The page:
• 2 Nov 2017

    I'm Tired

    Submitted by Chip Nataro, Lafayette College

    Let's face it, it's that time in the semester. The students are sick. They are handing in exams and papers and you just want to run them through an autoclave. Throw on top of that all kinds of other work. This week for me has included 3 sections of gen chem exams, reading through approximately 100 abstracts for our sessions at ACS this spring, and reading through about 100 submissions for various on campus funding opportunities for a committee I am on. So, the fact that I need to get a BITeS post together is not making things easier.

  • 17 Oct 2017

    Shedding our skin

    Submitted by Chip Nataro, Lafayette College

    Every snake sheds its skin at some point and we here at VIPEr are no different. While we are thrilled about our latest NSF grant and excited to continue to grow this community, the leadership council also recognizes that the winds of change are blowing. By the end of this grant we hope to see some changes in the composition of the leadership council that will bring in people with great new ideas. We want to get a start on that process now by inviting members of the community to become more active in the day to day maintainance of the VIPEr website.

  • 26 Sep 2017

    Riding on the City of New Orleans

    Submitted by Flo, Slytherin' State

    Greetings loyal BITeS readers. It's hard to believe that it is once again time to start planning for our Undergraduate Research at the Frontiers of Inorganic Chemistry oral and poster sessions at the spring ACS meeting. This coming March we return to the place where VIPEr officially launched on the internet, New Orleans. This year my co-organizers are Lori Watson and Chip Nataro, but we all know it is me who does all of the hard work.

  • 18 Sep 2017

    Laying the Foundation

    Submitted by Sheila Smith, University of Michigan- Dearborn

    I'm just starting the third week of my Foundations Inorganic Course, which I like to call GenChem III. This is the course where I tell my science majors the "why?" behind all those pesky Periodic Trends we made them memorize in GenChem. I teach my course pretty heavily focused on bonding and much less on Periodicity. But we do spend some time early on in the course on the orbitals, shielding effects and the repercussions on periodicity.

  • 1 Sep 2017

    The Name Game

    Submitted by Chip Nataro, Lafayette College

    It's that time of year when there are lots of eager young faces looking at me in my general chemistry lecture. And with those faces comes a long list of names that I have to try and attach to those faces. Of my many faults, perhaps the worst is my ability to remember names. I am very bad at it, especially when I get more than one new name at a time. An additional complication is that I only see these students on Tuesdays and Thursdays, so the long layoff really hurts.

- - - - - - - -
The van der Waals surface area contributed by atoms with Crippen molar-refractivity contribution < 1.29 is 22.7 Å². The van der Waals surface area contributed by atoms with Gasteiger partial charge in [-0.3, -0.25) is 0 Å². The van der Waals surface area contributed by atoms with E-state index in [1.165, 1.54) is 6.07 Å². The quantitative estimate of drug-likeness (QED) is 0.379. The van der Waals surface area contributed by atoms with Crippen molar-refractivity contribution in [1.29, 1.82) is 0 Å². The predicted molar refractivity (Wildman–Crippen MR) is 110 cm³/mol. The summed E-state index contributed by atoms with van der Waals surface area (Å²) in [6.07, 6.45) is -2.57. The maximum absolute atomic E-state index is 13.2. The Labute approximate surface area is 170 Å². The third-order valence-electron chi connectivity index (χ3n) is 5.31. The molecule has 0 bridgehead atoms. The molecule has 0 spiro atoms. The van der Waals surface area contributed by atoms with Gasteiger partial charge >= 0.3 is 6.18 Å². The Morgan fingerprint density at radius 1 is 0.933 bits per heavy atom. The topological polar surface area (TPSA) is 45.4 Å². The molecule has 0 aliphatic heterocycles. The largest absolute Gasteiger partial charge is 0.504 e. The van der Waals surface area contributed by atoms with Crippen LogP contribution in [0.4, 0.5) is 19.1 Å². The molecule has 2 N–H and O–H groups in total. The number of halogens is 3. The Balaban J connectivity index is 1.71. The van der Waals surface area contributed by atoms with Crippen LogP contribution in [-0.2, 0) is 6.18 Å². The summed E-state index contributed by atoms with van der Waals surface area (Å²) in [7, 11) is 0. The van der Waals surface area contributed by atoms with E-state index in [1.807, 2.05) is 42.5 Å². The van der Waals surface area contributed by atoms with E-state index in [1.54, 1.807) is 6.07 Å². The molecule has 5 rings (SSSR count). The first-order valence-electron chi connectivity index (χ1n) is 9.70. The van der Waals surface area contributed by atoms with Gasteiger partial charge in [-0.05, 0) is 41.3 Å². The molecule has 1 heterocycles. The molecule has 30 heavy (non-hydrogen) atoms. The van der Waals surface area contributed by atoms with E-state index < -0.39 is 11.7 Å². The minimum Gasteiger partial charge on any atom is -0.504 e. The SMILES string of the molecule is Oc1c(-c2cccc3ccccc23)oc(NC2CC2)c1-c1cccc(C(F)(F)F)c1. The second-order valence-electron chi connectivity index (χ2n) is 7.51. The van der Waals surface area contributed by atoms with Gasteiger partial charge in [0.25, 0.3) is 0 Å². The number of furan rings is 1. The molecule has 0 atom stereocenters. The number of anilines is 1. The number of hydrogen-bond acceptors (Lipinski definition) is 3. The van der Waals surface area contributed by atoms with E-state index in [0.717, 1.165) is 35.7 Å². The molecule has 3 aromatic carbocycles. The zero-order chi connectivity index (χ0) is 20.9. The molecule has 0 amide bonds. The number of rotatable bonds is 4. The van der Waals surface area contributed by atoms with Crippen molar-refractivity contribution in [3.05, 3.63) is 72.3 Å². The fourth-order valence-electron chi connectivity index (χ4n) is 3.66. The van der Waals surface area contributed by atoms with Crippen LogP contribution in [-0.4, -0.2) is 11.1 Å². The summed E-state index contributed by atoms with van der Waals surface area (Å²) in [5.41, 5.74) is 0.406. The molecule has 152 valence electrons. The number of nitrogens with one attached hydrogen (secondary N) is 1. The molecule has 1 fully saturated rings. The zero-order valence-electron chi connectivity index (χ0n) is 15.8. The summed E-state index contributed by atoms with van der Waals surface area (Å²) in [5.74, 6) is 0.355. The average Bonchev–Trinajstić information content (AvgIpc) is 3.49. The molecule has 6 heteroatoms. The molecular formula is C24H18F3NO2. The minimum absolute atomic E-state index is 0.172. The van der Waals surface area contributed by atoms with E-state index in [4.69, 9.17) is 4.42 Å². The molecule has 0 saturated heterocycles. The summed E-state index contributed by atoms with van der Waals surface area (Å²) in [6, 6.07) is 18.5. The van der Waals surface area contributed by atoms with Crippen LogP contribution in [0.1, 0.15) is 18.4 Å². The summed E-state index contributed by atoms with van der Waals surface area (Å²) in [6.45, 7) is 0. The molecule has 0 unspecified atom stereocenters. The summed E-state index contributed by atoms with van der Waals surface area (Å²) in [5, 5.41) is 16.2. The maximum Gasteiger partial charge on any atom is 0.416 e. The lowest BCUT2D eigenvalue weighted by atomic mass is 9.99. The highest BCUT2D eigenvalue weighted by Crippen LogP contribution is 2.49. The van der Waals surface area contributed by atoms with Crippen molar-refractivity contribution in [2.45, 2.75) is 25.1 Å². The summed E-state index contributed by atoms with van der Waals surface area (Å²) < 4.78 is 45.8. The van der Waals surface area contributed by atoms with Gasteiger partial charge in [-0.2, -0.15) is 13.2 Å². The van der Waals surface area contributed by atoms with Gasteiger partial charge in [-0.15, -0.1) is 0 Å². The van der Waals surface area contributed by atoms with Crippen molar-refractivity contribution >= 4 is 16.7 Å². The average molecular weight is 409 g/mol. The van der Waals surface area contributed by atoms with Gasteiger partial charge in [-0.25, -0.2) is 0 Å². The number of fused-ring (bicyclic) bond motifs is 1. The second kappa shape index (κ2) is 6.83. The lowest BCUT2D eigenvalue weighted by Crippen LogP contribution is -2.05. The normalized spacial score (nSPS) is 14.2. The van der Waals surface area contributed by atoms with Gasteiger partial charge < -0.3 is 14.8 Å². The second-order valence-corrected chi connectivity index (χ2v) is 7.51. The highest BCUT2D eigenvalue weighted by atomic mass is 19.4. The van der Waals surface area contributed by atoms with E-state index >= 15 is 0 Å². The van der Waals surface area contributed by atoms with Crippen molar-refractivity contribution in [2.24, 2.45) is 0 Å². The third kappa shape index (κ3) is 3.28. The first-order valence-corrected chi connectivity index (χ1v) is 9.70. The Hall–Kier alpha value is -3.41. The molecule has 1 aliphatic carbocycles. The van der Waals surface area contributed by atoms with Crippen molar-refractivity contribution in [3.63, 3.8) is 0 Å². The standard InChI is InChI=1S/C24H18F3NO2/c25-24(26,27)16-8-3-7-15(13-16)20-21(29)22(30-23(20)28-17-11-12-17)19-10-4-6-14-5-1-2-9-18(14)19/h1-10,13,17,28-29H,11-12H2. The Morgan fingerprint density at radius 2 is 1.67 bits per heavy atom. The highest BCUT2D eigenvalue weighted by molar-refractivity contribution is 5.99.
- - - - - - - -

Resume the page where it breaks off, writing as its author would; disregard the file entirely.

• 15 Aug 2017

    Papers for Pedagogy

    Submitted by Chip Nataro, Lafayette College

    About 1 year ago I was invited to attend an editorial board meeting for Organometallics. It was incredibly interesting to be on that side of the discussion and I got a lot out of it. For me, the most significant was the hatching of an exciting new idea about teaching--a virtual issue with a VIPEr theme. I was very excited that the editor-in-chief of the journal, Paul Chirik, was supportive of this idea and I knew that I needed to make this happen quickly.

  • 24 Jul 2017

    Big news!

    Submitted by Flo, Slytherin' State

    I don't like to toot my own horn, but I have some pretty big news to announce to the community. I have just received word from the National Science Foundation that I am receiving a new grant! Oh sure, the leadership council will claim to be responsible for this funding (especially Joanne Stewart, Barb Reisner and Jeff Raker the PI's), but we all really know that I am the one pulling the strings with this whole organizaiton. What does this mean for you, our loyal BITeS readers? Plenty! We have some bold ideas for shaping foundation level inorganic courses. We will be holding more workshops.

  • 17 Jul 2017

    You've come a long way baby, or have you?

    Submitted by Chip Nataro, Lafayette College

    Going to a Gordon Research Conference, I expected I would come back and write a BITEs post about some of the great chemistry I saw and how I was inspired to do a million different experiments. While that is partly true, the conference proved to be extremely educational in a way I did not expect. It started early in the conference when a tenured faculty member at a research university told a story of how older male colleagues would whistle at her on days she was a bit more fancily dressed.

  • 5 Jul 2017

    POGIL-Type Materials for Inorganic Chemistry

    Submitted by Joseph Keane, Muhlenberg College

    In response to a talk I gave at the Mid-atlantic ACS Regional Meeting, the friendly VIPEr folks asked me to write a BITes about my POGIL-type materials for inorganic chemistry. Very briefly, POGIL (Process Oriented Guided Inquiry Learning) is an active-learning model intended to supplant traditional lectures. Students work in groups on carefully written materials (“Activities”) that guide them to a more independent development of key concepts and course content.